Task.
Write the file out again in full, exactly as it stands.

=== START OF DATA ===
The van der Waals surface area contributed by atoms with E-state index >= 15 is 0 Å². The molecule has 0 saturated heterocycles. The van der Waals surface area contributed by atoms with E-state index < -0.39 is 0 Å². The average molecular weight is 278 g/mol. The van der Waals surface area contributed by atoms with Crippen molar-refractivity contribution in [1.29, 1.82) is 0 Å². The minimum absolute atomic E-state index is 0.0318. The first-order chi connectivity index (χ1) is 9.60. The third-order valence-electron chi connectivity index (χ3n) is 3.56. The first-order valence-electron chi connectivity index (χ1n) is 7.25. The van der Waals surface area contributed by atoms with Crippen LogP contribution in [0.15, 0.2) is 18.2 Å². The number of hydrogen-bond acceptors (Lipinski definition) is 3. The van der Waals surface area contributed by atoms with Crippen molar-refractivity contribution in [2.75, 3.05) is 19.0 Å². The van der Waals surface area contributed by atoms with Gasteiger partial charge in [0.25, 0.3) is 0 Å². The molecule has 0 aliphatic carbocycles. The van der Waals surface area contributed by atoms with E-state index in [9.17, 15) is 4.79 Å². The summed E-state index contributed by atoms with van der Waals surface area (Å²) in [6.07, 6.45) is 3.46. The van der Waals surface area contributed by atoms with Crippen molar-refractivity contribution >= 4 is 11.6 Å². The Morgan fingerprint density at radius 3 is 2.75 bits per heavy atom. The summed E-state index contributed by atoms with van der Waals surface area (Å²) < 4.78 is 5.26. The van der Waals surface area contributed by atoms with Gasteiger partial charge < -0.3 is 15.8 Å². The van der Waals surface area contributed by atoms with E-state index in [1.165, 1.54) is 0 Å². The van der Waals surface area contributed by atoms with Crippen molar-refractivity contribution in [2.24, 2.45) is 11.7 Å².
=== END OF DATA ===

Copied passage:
The van der Waals surface area contributed by atoms with E-state index >= 15 is 0 Å². The molecule has 0 saturated heterocycles. The van der Waals surface area contributed by atoms with E-state index < -0.39 is 0 Å². The average molecular weight is 278 g/mol. The van der Waals surface area contributed by atoms with Crippen molar-refractivity contribution in [1.29, 1.82) is 0 Å². The minimum absolute atomic E-state index is 0.0318. The first-order chi connectivity index (χ1) is 9.60. The third-order valence-electron chi connectivity index (χ3n) is 3.56. The first-order valence-electron chi connectivity index (χ1n) is 7.25. The van der Waals surface area contributed by atoms with Crippen LogP contribution in [0.15, 0.2) is 18.2 Å². The number of hydrogen-bond acceptors (Lipinski definition) is 3. The van der Waals surface area contributed by atoms with Crippen molar-refractivity contribution in [2.75, 3.05) is 19.0 Å². The van der Waals surface area contributed by atoms with Gasteiger partial charge in [0.25, 0.3) is 0 Å². The molecule has 0 aliphatic carbocycles. The van der Waals surface area contributed by atoms with E-state index in [9.17, 15) is 4.79 Å². The summed E-state index contributed by atoms with van der Waals surface area (Å²) in [6.07, 6.45) is 3.46. The van der Waals surface area contributed by atoms with Crippen molar-refractivity contribution >= 4 is 11.6 Å². The Morgan fingerprint density at radius 3 is 2.75 bits per heavy atom. The summed E-state index contributed by atoms with van der Waals surface area (Å²) < 4.78 is 5.26. The van der Waals surface area contributed by atoms with Gasteiger partial charge < -0.3 is 15.8 Å². The van der Waals surface area contributed by atoms with E-state index in [1.165, 1.54) is 0 Å². The van der Waals surface area contributed by atoms with Crippen molar-refractivity contribution in [2.24, 2.45) is 11.7 Å².